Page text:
A charming cocktail house with California cuisine set by the seasons, The Lexington House lends itself to a boozy evening with friends or date night as you navigate a menu of curious spirits and artfully plated dishes.

Jimmy Marino and Stephen Shelton, former bar managers of Cin Cin Wine Bar and Restaurant, opened The Lexington House to Los Gatos’ delight on Santa Cruz Avenue. The team offers local and small-batch spirits as well as hard-to-find wines and beers. In the kitchen, Chef Philippe Breneman reflects the same philosophy with local, organic and sustainably sourced ingredients.

Just a single room, the restaurant is intimate but surprisingly well lit and quiet. Brick walls, concrete floors and naked oak tables are the extent of decor. An eye-catching collection of colorful spirits rests on a shelf behind the bar, which resembles a mixologist’s laboratory lined with crystal jars, eye droppers and jiggers of various sizes.

On the drink menu, I found a favorite in Marino’s Apple Doesn’t Fall Far ($14), which mixed barrel-aged sherry, Laird’s Apple Brandy, Shrub & Co apple shrub and Kronan Swedish Punsch. The fall-flavored cocktail offered the right amount of sweet, perfect for slow sips. The staff is well-versed and personable. On the arrival of each course, my server proudly described what was plated and how the kitchen had prepared the dish. I appreciated this small extra step of service and admired the shared pride of the staff.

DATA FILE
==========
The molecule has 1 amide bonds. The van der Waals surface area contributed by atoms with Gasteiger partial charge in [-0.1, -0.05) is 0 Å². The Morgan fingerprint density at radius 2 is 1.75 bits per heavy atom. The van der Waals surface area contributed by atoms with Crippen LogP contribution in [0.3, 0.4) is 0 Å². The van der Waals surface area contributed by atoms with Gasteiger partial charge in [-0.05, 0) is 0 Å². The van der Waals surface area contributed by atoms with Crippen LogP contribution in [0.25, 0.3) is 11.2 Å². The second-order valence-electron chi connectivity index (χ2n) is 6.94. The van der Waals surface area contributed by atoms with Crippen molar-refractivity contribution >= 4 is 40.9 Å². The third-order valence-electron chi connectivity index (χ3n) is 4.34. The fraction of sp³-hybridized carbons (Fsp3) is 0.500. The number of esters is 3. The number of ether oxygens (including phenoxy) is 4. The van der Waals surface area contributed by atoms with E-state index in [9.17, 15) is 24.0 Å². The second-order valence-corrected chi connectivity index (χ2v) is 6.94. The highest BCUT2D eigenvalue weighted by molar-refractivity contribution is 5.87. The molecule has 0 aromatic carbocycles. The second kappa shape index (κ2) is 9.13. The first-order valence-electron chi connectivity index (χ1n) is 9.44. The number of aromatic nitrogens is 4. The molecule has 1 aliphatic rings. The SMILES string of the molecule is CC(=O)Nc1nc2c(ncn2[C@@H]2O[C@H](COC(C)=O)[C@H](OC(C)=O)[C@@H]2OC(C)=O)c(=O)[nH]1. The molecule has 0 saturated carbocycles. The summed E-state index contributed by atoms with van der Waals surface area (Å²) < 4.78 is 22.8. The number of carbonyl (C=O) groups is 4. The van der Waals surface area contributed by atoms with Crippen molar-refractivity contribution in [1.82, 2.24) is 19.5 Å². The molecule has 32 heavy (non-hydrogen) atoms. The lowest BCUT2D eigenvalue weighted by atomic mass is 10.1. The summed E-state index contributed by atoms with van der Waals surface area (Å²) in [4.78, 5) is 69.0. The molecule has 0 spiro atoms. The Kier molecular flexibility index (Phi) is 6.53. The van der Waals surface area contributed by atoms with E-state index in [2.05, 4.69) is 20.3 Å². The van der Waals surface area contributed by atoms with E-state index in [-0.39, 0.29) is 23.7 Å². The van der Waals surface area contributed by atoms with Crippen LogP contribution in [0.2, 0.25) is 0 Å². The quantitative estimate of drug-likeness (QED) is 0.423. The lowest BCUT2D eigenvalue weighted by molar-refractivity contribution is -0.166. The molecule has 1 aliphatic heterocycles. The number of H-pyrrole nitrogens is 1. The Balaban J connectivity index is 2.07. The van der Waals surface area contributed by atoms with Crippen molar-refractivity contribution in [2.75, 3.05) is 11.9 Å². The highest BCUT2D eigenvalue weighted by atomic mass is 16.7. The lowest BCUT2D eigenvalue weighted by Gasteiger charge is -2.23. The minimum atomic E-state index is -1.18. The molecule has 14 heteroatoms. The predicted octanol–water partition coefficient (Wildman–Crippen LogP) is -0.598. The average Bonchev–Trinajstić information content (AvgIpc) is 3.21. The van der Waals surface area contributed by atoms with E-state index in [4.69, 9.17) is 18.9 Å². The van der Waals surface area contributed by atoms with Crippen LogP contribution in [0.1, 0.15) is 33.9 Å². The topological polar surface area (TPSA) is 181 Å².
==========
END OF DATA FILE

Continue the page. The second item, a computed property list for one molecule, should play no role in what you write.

To start, a stoneware bowl arrived with colorful shades of purple and yellow roasted heirloom cauliflower ($15). Generously poured over the cauliflower was a creamy, slightly tart fondue of Humboldt Fog, a semi-soft goat cheese made by Cypress Grove Chevre in Humboldt County. The cauliflower had an al dente texture, with toasted breadcrumbs providing an additional crunch. As with many of the dishes on the menu, the plate was ample for sharing between two—or an indulgence for one.

Twice-cooked Brussels sprouts get a refreshingly different preparation with white balsamic, pine nuts and aged white cheddar ($14). The roasted Brussels sprouts are sauteed with white balsamic and a splash of orange juice before coming together with the other ingredients. The white balsamic gives a curious tartness that contrasted well with the savory, earthy sprouts.

I also enjoyed the playful dish of duck and parsnips two ways. A sous vide duck breast (cooked to temperature in a water immersion), was served alongside a pastry of duck confit, plated with roasted parsnip and garnished with crispy parsnip chips ($30). The dish was incredibly delicious. The duck confit had a sweet and savory Asian seasoning, with subtle notes of allspice. The duck breast was perfectly cooked, although the skin could have been a little crispier. Bread service of warm, peppercorn popovers were delightful for mopping up the duck jus.

Lexington House
40 N. Santa Cruz Ave., Los Gatos
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